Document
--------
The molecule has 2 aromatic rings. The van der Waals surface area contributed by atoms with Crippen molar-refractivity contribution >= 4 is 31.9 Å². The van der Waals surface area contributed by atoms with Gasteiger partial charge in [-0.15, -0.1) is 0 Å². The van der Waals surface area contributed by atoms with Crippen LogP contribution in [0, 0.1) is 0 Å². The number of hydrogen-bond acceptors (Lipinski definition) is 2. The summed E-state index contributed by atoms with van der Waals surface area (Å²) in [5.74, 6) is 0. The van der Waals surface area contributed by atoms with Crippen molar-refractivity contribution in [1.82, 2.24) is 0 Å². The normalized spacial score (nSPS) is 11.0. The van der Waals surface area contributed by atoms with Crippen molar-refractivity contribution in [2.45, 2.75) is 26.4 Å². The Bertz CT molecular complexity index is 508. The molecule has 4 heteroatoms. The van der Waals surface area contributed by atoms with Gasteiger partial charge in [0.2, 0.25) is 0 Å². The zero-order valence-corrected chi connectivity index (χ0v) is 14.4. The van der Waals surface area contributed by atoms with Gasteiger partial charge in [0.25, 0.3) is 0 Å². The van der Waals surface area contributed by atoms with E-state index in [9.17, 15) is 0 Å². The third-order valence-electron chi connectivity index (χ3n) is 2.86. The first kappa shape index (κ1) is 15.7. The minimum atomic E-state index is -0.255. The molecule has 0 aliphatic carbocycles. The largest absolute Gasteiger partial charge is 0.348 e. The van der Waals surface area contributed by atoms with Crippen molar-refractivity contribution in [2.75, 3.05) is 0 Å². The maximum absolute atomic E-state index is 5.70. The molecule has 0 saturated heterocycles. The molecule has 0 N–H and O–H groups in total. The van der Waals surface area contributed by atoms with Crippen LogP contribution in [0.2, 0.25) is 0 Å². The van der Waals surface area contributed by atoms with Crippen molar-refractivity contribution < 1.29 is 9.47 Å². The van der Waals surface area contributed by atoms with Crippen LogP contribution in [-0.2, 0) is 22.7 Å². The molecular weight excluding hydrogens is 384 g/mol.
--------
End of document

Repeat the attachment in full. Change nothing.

The molecule has 2 aromatic rings. The van der Waals surface area contributed by atoms with Crippen molar-refractivity contribution >= 4 is 31.9 Å². The van der Waals surface area contributed by atoms with Gasteiger partial charge in [-0.15, -0.1) is 0 Å². The van der Waals surface area contributed by atoms with Crippen LogP contribution in [0, 0.1) is 0 Å². The number of hydrogen-bond acceptors (Lipinski definition) is 2. The summed E-state index contributed by atoms with van der Waals surface area (Å²) in [5.74, 6) is 0. The van der Waals surface area contributed by atoms with Crippen molar-refractivity contribution in [1.82, 2.24) is 0 Å². The normalized spacial score (nSPS) is 11.0. The van der Waals surface area contributed by atoms with Crippen molar-refractivity contribution in [2.45, 2.75) is 26.4 Å². The Bertz CT molecular complexity index is 508. The molecule has 4 heteroatoms. The van der Waals surface area contributed by atoms with Gasteiger partial charge in [0.2, 0.25) is 0 Å². The zero-order valence-corrected chi connectivity index (χ0v) is 14.4. The van der Waals surface area contributed by atoms with Gasteiger partial charge in [0.25, 0.3) is 0 Å². The van der Waals surface area contributed by atoms with E-state index in [9.17, 15) is 0 Å². The third-order valence-electron chi connectivity index (χ3n) is 2.86. The first kappa shape index (κ1) is 15.7. The minimum atomic E-state index is -0.255. The molecule has 0 aliphatic carbocycles. The largest absolute Gasteiger partial charge is 0.348 e. The van der Waals surface area contributed by atoms with Crippen molar-refractivity contribution in [2.75, 3.05) is 0 Å². The maximum absolute atomic E-state index is 5.70. The molecule has 0 saturated heterocycles. The molecule has 0 N–H and O–H groups in total. The van der Waals surface area contributed by atoms with Crippen LogP contribution in [0.2, 0.25) is 0 Å². The van der Waals surface area contributed by atoms with Crippen molar-refractivity contribution < 1.29 is 9.47 Å². The van der Waals surface area contributed by atoms with Crippen LogP contribution in [-0.2, 0) is 22.7 Å². The molecular weight excluding hydrogens is 384 g/mol.